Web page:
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Research Report

A Court in Crisis?: The ICC IN Africa, and Beyond

Valérie Arnould
Copyright Date: May. 1, 2017
Published by: Egmont Institute
Pages: 22
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Table of Contents

  1. (pp. 2-3)

    Confronted by challenges in mobilising state cooperation, gaining custody of accused, and affirming itself as an effective international judicial body, the International Criminal Court (ICC) has faced an uphill struggle in asserting its authority. When Burundi, Gambia and South Africa announced their intent to withdraw from the ICC ahead of the 15th Assembly of State Parties of the ICC in November 2016, the sense of crisis surrounding the Court was further heightened, despite recent achievements such as the trial of Ahmad al-Mahdi over the destruction of cultural sites in northern Mali, which resulted in a guilty plea, and the issuance...

  2. (pp. 4-7)

    The decision by Burundi, South Africa, and Gambia to withdraw from the ICC followson the heels of long-standing tensions between the Court, individual African states and the AU.⁴ These first came to the fore following the Court’s indictment of Sudanese President Omar al-Bashir in 2009, which saw the AU calling on the United Nations Security Council (UNSC) to defer the Sudan investigation and asking AU members not to cooperate with the Court for the execution of the arrest warrant against al-Bashir. Discontent with the Court further heightened with the indictments in 2011 of senior Kenyan officials over the 2007-2008 electoral...

  3. (pp. 8-9)

    The backlash against the Court is not merely an issue of politics but also more broadly reflects tensions around the hierarchy of norms and values in the international system, as well as persistent frictions between statist and cosmopolitan views on the place of international criminal law in the world order. While much has been made of the universalistic aspirations of the ICC project, and many ICC advocates take it as a given that the values represented by the Rome Statute trump other values and norms, the conflict between the AU and ICC highlights the fact that no single normative order...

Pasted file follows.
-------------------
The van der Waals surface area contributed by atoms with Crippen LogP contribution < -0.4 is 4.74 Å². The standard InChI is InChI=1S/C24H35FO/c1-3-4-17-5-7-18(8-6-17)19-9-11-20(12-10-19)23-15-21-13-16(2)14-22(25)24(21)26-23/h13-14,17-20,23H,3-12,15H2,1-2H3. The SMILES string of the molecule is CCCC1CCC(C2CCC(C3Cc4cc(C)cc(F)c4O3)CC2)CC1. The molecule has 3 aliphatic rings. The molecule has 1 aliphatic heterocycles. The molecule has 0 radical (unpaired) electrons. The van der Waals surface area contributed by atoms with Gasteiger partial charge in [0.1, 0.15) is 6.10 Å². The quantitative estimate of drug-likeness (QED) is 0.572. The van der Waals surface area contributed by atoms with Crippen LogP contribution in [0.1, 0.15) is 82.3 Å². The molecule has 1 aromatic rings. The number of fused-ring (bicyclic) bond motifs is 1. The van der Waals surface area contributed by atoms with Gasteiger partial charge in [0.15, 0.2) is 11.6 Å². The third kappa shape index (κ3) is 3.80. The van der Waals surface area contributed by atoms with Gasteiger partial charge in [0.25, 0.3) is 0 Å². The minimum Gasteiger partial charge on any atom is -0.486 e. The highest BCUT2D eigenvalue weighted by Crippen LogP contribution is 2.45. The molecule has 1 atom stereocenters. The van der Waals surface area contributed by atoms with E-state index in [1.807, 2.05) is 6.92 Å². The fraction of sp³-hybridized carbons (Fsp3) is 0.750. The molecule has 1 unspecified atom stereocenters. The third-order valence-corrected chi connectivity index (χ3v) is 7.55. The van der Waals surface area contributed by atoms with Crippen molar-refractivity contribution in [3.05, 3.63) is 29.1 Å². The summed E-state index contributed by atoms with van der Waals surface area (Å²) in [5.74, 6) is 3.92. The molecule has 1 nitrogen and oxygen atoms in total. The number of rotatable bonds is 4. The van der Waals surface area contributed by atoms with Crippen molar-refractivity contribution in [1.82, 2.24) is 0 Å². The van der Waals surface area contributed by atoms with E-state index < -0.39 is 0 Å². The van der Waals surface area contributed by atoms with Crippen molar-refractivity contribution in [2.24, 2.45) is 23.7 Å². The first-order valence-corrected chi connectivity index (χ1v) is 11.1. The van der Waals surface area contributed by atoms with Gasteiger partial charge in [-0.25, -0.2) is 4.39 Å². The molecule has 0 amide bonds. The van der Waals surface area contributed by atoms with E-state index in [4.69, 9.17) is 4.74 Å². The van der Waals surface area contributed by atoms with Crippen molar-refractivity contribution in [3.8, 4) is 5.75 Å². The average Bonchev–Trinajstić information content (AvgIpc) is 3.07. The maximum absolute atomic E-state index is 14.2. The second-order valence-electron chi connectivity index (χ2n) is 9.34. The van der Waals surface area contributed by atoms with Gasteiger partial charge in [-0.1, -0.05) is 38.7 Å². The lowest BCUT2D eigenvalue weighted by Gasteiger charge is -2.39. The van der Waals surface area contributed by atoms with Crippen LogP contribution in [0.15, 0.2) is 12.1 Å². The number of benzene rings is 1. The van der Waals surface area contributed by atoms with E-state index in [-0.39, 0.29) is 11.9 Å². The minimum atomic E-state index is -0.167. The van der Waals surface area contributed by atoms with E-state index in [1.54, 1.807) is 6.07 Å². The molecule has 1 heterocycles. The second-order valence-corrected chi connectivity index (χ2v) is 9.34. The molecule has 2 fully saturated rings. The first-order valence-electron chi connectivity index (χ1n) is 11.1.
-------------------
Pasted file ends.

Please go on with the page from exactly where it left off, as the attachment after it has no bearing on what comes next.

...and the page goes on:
4. (pp. 10-11)

    State challenges to the legitimacy and authority of the ICC have been present since its creation and are likely to be a permanent fixture. Given that ICC investigations can have more far-reaching consequences than those of other international courts – to the extent that the ICC poses a personal threat to high-level and powerful civilian and military officials – it seems reasonable to expect that the likelihood of a backlash is also higher than at other international courts. It is also unlikely that the Court will manage to achieve universal membership in the near future (at present 124 countries are...

  5. (pp. 12-14)

    The adoption by powerful states of active measures to keep themselves out of the ICC’s reach while (ab)using their position within the UNSC to align the Court’s activities with their political interests has contributed significantly to perceptions that the ICC is biased and politicised. First, there has been a glaring inconsistency in the willingness of the UNSC to refer certain instances of mass human rights violations to the ICC (Sudan, Libya) but not others where similar grave atrocities have been committed (Syria, Israel). This practice has been driven by the political interests of the five permanent members of the UNSC...

  6. (pp. 15-18)

    The current backlash against the ICC and accusations that it acts as an instrument of neo-colonialism is also fed by its growing monopolisation of justice discourses and practices. The ICC, and international criminal law more broadly, have become powerful frames around which justice issues are articulated; they are increasingly advocated as the dominant norm for dealing with armed conflicts and legacies of mass atrocities, particularly in Africa.20 What has emerged is a powerful discourse portraying the ICC as sitting at the top of a ‘justice pyramid’ – that is, it is put forward as the most appropriate response to mass...

  7. (pp. 19-19)

    The ICC has been at the centre of heated contestations between proponents who advance the Court as a beacon of justice against the forces of impunity and violence, and those who accuse the Court of being a politicised, neo-colonial and biased institution. While both of these positions are overly simplistic and unfair representations of the Court, the confrontation seemed to reach its apogee with the announcements in October 2016 by Burundi, South Africa, and Gambia of their intent to withdraw from the Court. In a way, the Court has always been an ‘institution in crisis’. Since its inception, it has...